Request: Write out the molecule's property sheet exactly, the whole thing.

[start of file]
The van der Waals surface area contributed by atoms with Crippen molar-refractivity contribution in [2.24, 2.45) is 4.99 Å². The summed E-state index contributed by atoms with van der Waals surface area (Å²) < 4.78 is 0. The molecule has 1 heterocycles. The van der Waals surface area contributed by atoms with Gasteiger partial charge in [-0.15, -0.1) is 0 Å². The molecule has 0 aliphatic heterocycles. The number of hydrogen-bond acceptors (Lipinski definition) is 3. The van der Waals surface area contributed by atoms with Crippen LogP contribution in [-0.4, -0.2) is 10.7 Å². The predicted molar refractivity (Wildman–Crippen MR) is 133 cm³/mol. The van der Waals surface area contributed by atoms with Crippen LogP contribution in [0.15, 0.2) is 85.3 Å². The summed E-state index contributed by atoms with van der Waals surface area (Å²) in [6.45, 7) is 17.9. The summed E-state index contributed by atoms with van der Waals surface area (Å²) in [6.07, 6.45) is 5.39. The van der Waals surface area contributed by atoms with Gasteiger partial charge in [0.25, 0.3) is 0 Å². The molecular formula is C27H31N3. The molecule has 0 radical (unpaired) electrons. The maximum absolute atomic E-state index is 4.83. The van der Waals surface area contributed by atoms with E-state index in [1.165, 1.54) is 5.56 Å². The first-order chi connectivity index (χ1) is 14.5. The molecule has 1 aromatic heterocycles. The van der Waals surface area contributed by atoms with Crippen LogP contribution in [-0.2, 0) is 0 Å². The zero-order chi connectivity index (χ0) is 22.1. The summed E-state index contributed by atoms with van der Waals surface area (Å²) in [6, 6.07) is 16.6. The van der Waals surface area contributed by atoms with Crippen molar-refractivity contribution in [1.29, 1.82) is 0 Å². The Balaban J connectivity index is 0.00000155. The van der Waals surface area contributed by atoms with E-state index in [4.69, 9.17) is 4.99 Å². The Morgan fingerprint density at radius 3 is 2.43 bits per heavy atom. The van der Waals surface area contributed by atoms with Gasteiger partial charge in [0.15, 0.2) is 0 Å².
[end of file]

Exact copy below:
The van der Waals surface area contributed by atoms with Crippen molar-refractivity contribution in [2.24, 2.45) is 4.99 Å². The summed E-state index contributed by atoms with van der Waals surface area (Å²) < 4.78 is 0. The molecule has 1 heterocycles. The van der Waals surface area contributed by atoms with Gasteiger partial charge in [-0.15, -0.1) is 0 Å². The molecule has 0 aliphatic heterocycles. The number of hydrogen-bond acceptors (Lipinski definition) is 3. The van der Waals surface area contributed by atoms with Crippen LogP contribution in [-0.4, -0.2) is 10.7 Å². The predicted molar refractivity (Wildman–Crippen MR) is 133 cm³/mol. The van der Waals surface area contributed by atoms with Crippen LogP contribution in [0.15, 0.2) is 85.3 Å². The summed E-state index contributed by atoms with van der Waals surface area (Å²) in [6.45, 7) is 17.9. The summed E-state index contributed by atoms with van der Waals surface area (Å²) in [6.07, 6.45) is 5.39. The van der Waals surface area contributed by atoms with Gasteiger partial charge in [0.25, 0.3) is 0 Å². The molecular formula is C27H31N3. The molecule has 0 radical (unpaired) electrons. The maximum absolute atomic E-state index is 4.83. The van der Waals surface area contributed by atoms with E-state index in [1.165, 1.54) is 5.56 Å². The first-order chi connectivity index (χ1) is 14.5. The molecule has 1 aromatic heterocycles. The van der Waals surface area contributed by atoms with Crippen LogP contribution in [-0.2, 0) is 0 Å². The zero-order chi connectivity index (χ0) is 22.1. The summed E-state index contributed by atoms with van der Waals surface area (Å²) in [6, 6.07) is 16.6. The van der Waals surface area contributed by atoms with Crippen molar-refractivity contribution in [1.29, 1.82) is 0 Å². The Balaban J connectivity index is 0.00000155. The van der Waals surface area contributed by atoms with E-state index in [4.69, 9.17) is 4.99 Å². The Morgan fingerprint density at radius 3 is 2.43 bits per heavy atom. The van der Waals surface area contributed by atoms with Gasteiger partial charge in [0.15, 0.2) is 0 Å².